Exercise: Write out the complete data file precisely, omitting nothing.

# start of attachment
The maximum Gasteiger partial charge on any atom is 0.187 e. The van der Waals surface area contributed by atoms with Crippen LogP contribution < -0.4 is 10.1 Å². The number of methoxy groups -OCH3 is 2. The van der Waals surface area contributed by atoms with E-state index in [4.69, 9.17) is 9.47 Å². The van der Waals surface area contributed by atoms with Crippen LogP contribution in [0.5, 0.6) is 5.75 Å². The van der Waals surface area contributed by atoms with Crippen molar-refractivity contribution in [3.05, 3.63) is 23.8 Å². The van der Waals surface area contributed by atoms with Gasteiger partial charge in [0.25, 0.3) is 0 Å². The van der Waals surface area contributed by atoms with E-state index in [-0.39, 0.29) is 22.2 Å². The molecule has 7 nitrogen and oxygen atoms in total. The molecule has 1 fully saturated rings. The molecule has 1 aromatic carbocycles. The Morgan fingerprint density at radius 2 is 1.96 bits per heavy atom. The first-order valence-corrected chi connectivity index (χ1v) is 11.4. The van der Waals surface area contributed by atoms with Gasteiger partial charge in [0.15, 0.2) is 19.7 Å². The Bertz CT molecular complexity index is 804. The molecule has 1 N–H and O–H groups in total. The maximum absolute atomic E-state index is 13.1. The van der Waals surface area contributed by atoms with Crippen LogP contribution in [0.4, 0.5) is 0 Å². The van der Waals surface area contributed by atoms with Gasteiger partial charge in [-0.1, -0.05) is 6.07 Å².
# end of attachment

The maximum Gasteiger partial charge on any atom is 0.187 e. The van der Waals surface area contributed by atoms with Crippen LogP contribution < -0.4 is 10.1 Å². The number of methoxy groups -OCH3 is 2. The van der Waals surface area contributed by atoms with E-state index in [4.69, 9.17) is 9.47 Å². The van der Waals surface area contributed by atoms with Crippen LogP contribution in [0.5, 0.6) is 5.75 Å². The van der Waals surface area contributed by atoms with Crippen molar-refractivity contribution in [3.05, 3.63) is 23.8 Å². The van der Waals surface area contributed by atoms with Gasteiger partial charge in [0.25, 0.3) is 0 Å². The van der Waals surface area contributed by atoms with E-state index in [-0.39, 0.29) is 22.2 Å². The molecule has 7 nitrogen and oxygen atoms in total. The molecule has 1 fully saturated rings. The molecule has 1 aromatic carbocycles. The Morgan fingerprint density at radius 2 is 1.96 bits per heavy atom. The first-order valence-corrected chi connectivity index (χ1v) is 11.4. The van der Waals surface area contributed by atoms with Gasteiger partial charge in [0.15, 0.2) is 19.7 Å². The Bertz CT molecular complexity index is 804. The molecule has 1 N–H and O–H groups in total. The maximum absolute atomic E-state index is 13.1. The van der Waals surface area contributed by atoms with Crippen LogP contribution in [0.4, 0.5) is 0 Å². The van der Waals surface area contributed by atoms with Gasteiger partial charge in [-0.1, -0.05) is 6.07 Å².